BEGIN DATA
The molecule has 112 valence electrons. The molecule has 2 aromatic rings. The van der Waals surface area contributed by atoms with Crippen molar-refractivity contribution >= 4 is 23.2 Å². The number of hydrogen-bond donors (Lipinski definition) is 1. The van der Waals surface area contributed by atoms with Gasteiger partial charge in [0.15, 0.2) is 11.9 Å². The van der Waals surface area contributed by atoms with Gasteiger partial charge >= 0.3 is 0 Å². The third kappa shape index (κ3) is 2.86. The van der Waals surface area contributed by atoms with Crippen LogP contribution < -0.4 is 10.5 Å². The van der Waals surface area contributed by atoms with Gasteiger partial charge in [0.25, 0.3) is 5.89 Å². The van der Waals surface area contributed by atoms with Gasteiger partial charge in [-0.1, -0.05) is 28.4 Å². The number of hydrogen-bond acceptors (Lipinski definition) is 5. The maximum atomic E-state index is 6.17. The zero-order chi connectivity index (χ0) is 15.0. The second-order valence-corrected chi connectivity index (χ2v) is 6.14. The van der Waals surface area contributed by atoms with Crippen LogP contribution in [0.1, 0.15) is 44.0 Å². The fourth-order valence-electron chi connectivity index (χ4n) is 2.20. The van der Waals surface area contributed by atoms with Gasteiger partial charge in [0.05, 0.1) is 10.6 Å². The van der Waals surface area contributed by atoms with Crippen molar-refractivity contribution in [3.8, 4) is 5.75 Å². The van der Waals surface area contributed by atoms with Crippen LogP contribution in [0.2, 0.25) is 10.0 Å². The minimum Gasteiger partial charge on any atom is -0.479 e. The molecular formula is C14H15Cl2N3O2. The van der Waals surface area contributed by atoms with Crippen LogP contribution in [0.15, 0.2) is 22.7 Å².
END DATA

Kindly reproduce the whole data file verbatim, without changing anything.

The molecule has 112 valence electrons. The molecule has 2 aromatic rings. The van der Waals surface area contributed by atoms with Crippen molar-refractivity contribution >= 4 is 23.2 Å². The number of hydrogen-bond donors (Lipinski definition) is 1. The van der Waals surface area contributed by atoms with Gasteiger partial charge in [0.15, 0.2) is 11.9 Å². The van der Waals surface area contributed by atoms with Gasteiger partial charge >= 0.3 is 0 Å². The third kappa shape index (κ3) is 2.86. The van der Waals surface area contributed by atoms with Crippen LogP contribution < -0.4 is 10.5 Å². The van der Waals surface area contributed by atoms with Gasteiger partial charge in [0.25, 0.3) is 5.89 Å². The van der Waals surface area contributed by atoms with Gasteiger partial charge in [-0.1, -0.05) is 28.4 Å². The number of hydrogen-bond acceptors (Lipinski definition) is 5. The maximum atomic E-state index is 6.17. The zero-order chi connectivity index (χ0) is 15.0. The second-order valence-corrected chi connectivity index (χ2v) is 6.14. The van der Waals surface area contributed by atoms with Crippen LogP contribution in [0.1, 0.15) is 44.0 Å². The fourth-order valence-electron chi connectivity index (χ4n) is 2.20. The van der Waals surface area contributed by atoms with Gasteiger partial charge in [0.05, 0.1) is 10.6 Å². The van der Waals surface area contributed by atoms with Crippen molar-refractivity contribution in [3.8, 4) is 5.75 Å². The van der Waals surface area contributed by atoms with Crippen LogP contribution in [0.2, 0.25) is 10.0 Å². The minimum Gasteiger partial charge on any atom is -0.479 e. The molecular formula is C14H15Cl2N3O2. The van der Waals surface area contributed by atoms with Crippen LogP contribution in [0.15, 0.2) is 22.7 Å².